>>hangs. If it doesn't do this the first time, a couple of <f5>-close
>>sequences will produce it.
>OK, so I assume you are using something like
>.>>> a = raw_input('prompt: ')
>and then either clicking the shell window close widget or using F5.
>That's actually two different scenarios. I'll go off and duplicate
This is basically it. I actually put this line in a script, load the
script and <F5> it. When the shell is waiting for input, closing the
shell window either by clicking on the window's close box or by
selecting close from the file menu will produce the error. From what I
saw in the code, these are equivalent actions. I think as of version
1.04, rather than a pure hang what happens is that the next time <F5> is
done, IDLE pops up the message window about the socket being in use.
If the shell window is waiting for user input and you do <F5> in the
script window, the shell does do a clean restart, although it seems as
if one needs to hit <return> in the shell window before the prompt will
>>I modified PyShell.py in IDLE 1.03 by adding a call to
>>cancel_callback() before closing the shell window. This seems to
>>solve the problem (perhaps in an inelegant way).
>Where, exactly, did you put this code? Did it fix the problem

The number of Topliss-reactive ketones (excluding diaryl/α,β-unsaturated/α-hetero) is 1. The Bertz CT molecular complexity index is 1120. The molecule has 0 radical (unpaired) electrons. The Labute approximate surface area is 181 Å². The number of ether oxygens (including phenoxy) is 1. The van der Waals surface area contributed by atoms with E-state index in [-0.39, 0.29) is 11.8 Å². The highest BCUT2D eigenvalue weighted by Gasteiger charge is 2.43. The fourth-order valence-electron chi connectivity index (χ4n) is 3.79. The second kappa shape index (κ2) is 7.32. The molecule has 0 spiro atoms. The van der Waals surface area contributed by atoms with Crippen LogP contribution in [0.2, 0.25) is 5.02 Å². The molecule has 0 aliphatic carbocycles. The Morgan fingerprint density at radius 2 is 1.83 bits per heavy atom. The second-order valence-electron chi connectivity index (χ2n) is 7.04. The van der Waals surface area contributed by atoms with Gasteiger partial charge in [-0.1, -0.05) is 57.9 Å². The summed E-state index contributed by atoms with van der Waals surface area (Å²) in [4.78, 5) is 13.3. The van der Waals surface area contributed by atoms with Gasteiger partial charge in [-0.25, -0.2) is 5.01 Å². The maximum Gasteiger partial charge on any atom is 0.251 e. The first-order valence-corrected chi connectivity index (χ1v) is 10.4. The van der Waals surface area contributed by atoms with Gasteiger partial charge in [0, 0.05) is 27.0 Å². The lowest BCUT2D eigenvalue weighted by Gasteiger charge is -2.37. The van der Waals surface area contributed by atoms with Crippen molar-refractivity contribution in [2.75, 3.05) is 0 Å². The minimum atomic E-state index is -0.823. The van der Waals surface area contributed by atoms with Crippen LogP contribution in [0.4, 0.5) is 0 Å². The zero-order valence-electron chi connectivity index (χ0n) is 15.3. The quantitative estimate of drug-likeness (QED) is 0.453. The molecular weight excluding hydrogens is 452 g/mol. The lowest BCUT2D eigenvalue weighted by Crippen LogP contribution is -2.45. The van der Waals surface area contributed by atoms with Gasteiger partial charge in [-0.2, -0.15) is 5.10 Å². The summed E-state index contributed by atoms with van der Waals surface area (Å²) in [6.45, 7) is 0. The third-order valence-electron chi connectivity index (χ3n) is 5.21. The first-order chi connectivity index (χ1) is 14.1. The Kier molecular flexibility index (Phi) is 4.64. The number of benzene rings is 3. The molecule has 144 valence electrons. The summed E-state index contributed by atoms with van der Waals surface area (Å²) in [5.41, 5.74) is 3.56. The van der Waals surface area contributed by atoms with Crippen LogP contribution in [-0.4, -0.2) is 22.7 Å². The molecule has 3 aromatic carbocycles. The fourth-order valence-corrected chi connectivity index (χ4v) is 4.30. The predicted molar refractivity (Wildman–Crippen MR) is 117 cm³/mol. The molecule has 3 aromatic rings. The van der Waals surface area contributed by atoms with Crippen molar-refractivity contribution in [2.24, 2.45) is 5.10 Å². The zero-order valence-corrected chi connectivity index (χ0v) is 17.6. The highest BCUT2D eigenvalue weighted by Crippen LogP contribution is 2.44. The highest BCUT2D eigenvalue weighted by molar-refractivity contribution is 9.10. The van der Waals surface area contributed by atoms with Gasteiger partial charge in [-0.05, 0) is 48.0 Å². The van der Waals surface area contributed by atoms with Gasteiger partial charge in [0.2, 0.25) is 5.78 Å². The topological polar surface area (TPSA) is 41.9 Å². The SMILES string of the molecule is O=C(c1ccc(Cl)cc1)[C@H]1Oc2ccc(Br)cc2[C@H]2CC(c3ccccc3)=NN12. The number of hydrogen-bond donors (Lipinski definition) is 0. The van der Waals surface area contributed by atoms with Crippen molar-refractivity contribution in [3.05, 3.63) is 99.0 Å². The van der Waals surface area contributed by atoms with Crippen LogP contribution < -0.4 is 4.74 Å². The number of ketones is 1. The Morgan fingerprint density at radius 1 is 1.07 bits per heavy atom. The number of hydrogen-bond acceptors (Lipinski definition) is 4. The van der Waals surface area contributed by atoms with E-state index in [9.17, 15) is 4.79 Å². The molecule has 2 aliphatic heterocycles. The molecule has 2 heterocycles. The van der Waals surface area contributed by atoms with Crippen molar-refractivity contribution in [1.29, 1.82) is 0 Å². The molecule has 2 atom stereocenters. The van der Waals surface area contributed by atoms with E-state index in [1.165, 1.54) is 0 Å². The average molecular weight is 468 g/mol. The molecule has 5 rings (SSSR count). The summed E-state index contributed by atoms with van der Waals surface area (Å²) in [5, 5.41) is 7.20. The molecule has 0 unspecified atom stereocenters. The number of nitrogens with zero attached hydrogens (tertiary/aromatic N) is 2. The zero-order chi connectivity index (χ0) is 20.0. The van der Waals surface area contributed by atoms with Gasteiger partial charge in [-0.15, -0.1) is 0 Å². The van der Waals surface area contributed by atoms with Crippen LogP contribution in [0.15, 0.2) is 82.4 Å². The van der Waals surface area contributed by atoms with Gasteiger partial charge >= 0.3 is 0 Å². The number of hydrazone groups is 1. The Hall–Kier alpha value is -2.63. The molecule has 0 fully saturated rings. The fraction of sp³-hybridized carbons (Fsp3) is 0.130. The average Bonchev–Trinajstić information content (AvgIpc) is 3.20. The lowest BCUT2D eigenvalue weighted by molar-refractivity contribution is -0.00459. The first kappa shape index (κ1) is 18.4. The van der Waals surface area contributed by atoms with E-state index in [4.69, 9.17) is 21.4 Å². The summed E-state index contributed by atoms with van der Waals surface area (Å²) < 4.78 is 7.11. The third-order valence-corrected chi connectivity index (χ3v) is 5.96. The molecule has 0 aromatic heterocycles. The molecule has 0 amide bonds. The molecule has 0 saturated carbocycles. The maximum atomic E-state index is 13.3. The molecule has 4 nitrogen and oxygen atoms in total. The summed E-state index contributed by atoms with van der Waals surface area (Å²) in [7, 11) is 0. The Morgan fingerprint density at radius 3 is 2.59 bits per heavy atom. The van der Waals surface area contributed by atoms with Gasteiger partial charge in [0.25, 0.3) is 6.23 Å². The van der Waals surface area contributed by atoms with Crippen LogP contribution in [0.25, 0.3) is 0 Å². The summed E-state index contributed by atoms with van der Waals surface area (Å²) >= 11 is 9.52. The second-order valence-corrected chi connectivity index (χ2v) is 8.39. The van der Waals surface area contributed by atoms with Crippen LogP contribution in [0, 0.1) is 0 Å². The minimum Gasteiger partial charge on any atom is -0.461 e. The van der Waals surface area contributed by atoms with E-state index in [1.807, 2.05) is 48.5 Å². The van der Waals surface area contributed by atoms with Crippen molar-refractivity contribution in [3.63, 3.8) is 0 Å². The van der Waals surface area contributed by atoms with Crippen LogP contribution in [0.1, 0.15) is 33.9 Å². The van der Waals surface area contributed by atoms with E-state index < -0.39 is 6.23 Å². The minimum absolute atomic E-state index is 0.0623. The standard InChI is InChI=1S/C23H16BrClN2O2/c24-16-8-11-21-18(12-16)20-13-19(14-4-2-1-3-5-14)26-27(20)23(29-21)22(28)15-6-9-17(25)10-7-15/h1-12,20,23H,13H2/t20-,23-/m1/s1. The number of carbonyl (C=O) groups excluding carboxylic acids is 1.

>you mentioned with <F5>-close sequences?
I modified the PyShell close method:
response = tkMessageBox.askokcancel(
"The program is still running!\n Do you want to kill it?",
if response == False:
self.cancel_callback() # This line inserted by JMZ
self.closing = True
# Wait for poll_subprocess() rescheduling to stop
self.text.after(2 * self.pollinterval, self.close2)
This fix does solve the problem that I describe. I noticed that sending
a keyboard interrupt before closing the shell seemed to take care of the
problem, so I just inserted the cancel_callback() into the close
sequence. It seemed the safest way to go (without understanding the
intricacies of the subprocess code). It does have the drawback of
producing a bit of "chatter" in the shell window just before it goes away.
By the way, this same bug appears under Linux as well, so It's not just
the Windows subprocess issues in this case.
This seems to work fine on IDLE 1.03-1.04. I've been working with it for
a couple days and have not noticed any problems. Unfortunately, last